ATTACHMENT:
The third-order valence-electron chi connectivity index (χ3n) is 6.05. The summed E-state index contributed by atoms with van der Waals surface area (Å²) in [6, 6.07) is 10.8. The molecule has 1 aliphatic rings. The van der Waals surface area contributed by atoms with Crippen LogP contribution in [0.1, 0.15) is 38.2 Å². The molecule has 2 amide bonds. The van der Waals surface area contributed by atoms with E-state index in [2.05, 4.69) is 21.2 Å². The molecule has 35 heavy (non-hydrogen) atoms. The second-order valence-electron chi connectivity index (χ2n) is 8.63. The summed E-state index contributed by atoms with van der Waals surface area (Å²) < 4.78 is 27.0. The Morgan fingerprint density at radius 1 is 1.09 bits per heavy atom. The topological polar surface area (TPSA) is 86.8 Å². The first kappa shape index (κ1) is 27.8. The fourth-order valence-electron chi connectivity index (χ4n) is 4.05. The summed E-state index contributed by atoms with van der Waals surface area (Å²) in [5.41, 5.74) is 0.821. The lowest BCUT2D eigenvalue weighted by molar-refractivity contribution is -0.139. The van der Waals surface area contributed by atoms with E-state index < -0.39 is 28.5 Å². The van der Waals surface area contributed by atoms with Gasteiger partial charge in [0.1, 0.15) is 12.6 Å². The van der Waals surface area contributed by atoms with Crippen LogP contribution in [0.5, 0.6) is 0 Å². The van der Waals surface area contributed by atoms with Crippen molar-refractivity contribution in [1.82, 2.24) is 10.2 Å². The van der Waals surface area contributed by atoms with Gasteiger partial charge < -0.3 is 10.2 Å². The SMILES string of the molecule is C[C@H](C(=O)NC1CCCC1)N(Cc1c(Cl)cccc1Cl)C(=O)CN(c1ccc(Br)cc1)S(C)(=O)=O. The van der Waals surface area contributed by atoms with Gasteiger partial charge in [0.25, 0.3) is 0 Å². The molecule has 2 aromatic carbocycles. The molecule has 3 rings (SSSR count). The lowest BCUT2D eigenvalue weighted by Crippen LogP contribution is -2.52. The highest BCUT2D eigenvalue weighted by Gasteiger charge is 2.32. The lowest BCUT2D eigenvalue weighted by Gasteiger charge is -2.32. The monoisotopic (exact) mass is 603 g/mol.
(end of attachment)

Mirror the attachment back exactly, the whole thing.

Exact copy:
The third-order valence-electron chi connectivity index (χ3n) is 6.05. The summed E-state index contributed by atoms with van der Waals surface area (Å²) in [6, 6.07) is 10.8. The molecule has 1 aliphatic rings. The van der Waals surface area contributed by atoms with Crippen LogP contribution in [0.1, 0.15) is 38.2 Å². The molecule has 2 amide bonds. The van der Waals surface area contributed by atoms with E-state index in [2.05, 4.69) is 21.2 Å². The molecule has 35 heavy (non-hydrogen) atoms. The second-order valence-electron chi connectivity index (χ2n) is 8.63. The summed E-state index contributed by atoms with van der Waals surface area (Å²) < 4.78 is 27.0. The Morgan fingerprint density at radius 1 is 1.09 bits per heavy atom. The topological polar surface area (TPSA) is 86.8 Å². The first kappa shape index (κ1) is 27.8. The fourth-order valence-electron chi connectivity index (χ4n) is 4.05. The summed E-state index contributed by atoms with van der Waals surface area (Å²) in [5.41, 5.74) is 0.821. The lowest BCUT2D eigenvalue weighted by molar-refractivity contribution is -0.139. The van der Waals surface area contributed by atoms with E-state index < -0.39 is 28.5 Å². The van der Waals surface area contributed by atoms with Gasteiger partial charge in [0.1, 0.15) is 12.6 Å². The van der Waals surface area contributed by atoms with Crippen LogP contribution in [0.5, 0.6) is 0 Å². The van der Waals surface area contributed by atoms with Crippen molar-refractivity contribution in [1.82, 2.24) is 10.2 Å². The van der Waals surface area contributed by atoms with Gasteiger partial charge < -0.3 is 10.2 Å². The SMILES string of the molecule is C[C@H](C(=O)NC1CCCC1)N(Cc1c(Cl)cccc1Cl)C(=O)CN(c1ccc(Br)cc1)S(C)(=O)=O. The van der Waals surface area contributed by atoms with Gasteiger partial charge in [0.25, 0.3) is 0 Å². The molecule has 2 aromatic carbocycles. The molecule has 3 rings (SSSR count). The lowest BCUT2D eigenvalue weighted by Crippen LogP contribution is -2.52. The highest BCUT2D eigenvalue weighted by Gasteiger charge is 2.32. The lowest BCUT2D eigenvalue weighted by Gasteiger charge is -2.32. The monoisotopic (exact) mass is 603 g/mol.